Farm Ireland

Sunday 17 December 2017

Weather turned full circle, but at least we filled pits

Gerard Sherlock

Gerard Sherlock

Since my last column, the weather has turned full circle. It has been a case of farmers buying hay one week and making hay the next week.

Thankfully, we made a great start to filling our silage pit during the good weather.

My first cut silage was mowed on June 6 and lifted 24 to 36 hours later. I did two grass tests with Teagasc before mowing and both samples showed no nitrogen and sugar levels of 4-4.5. The samples were taken in the morning, so sugar levels were in fact rising as the day progressed.

There was a fair variation between fields in terms of yield quantity. However, all fields had good standing grasses with no yellow butts and this should improve quality.

The silage contractor came in when I needed him and left without any breakages. It can be a worrying time as all my silage comes off out-farms and I just pray there will be no road accidents.

There is still no easy way to cover the pit, but thankfully relations and friends came to the rescue. Earning a 'swap' is still alive and well. I check the pit on a daily basis for about 10 days afterwards to tighten down the cover.


With the silage in, the slurry has to go out. Within two days of fields going white, they went black with slurry. A lot of slurry had built up again with one tank full, even though it had been emptied in the spring.

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You need plenty of liquids when mixing slurry tanks as some can be pretty thick. The dairy washings are great to help in this regard.

Hopefully fertiliser will be applied in the next week. I'll probably use CAN. I also have to spread less than a half bag per acre of 16pc phosphorus (P) as my P indexes were low in the last soil sampling results.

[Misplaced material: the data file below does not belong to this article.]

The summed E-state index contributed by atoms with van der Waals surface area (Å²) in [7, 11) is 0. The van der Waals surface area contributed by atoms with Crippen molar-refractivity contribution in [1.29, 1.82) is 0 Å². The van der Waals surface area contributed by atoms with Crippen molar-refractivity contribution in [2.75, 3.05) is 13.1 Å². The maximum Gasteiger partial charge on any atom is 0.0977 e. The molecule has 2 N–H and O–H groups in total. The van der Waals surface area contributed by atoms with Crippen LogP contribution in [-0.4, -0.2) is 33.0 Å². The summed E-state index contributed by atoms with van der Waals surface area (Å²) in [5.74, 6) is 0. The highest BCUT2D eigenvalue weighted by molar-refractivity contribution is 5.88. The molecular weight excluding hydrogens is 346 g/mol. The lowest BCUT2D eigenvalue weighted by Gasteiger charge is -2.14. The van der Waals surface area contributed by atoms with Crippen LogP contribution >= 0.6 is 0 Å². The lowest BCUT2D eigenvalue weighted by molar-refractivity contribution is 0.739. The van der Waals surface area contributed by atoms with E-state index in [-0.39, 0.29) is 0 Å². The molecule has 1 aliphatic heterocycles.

If time and weather allow me, I will spread some lime as well on all the silage ground. It is recommended to go with the slurry first and then the lime and then CAN, not urea. Lime has no effect on P and K. None of the ground needs any more than 1.5t/ac.

The milking cows are on grass full time since May 17. All remaining cows were calved by the end of May.

They are producing 28.5 litres at 3.6pc butterfat and 3.2pc protein, giving 1.99kg milk solids per cow per day at an SCC of 193,000, and a TBC of 5,000.

Butterfats took a tumble in May, going down to as low as 3.39pc, but thankfully they are recovering. Cows are being fed 2-3kg of high UFL 16pc nut.

I am coming to the end of AI breeding and the Friesian bull will come into play this week. I scanned all cows three weeks ago.

There were seven cows with cysts and some needed Receptol. Twelve cows needed a wash out 24 hours after being served. One cow needed a CIDR.

The Angus teaser seems to have done a good job as he missed no cows that were on heat.

I had two cows with mastitis in the last month which needed tubes and injections.

Maiden heifers are due now for scanning and I will dose them at the same time.

There is another group of eight maiden heifers which were younger and lighter than the main bunch. I began to AI them last week.

A group of 15 calves went to grass on June 3 and the other group of 15 will get out next week.

They will continue to get a heifer rearer nut at grass.

The disc mower is out again, with some paddocks needing topping. I need to spray against docks and buttercups, amongst other weeds.


Last week, judging took place for the local Breffni/Oriel herds competition. Sometimes it's good to bring in an outsider to access the cows.

In a lot of cases, the cows are looking better than we thought after the dreadful weather of the past 12 months.

Our stock judging field evenings are coming up soon. I look forward to these as they are great family nights.

Our next discussion group meeting will be a Cell Check workshop. Our new cell count farm report has a lot of worthwhile information.

Even though I feel I am at a manageable cell count level, the report tells me the areas I need to improve on.

With a reading of SCC 133, the report says I am losing 33.2 litres of milk per day.

Gerard Sherlock is a dairy farmer from Tydavnet, Co. Monaghan. E-mail:

Irish Independent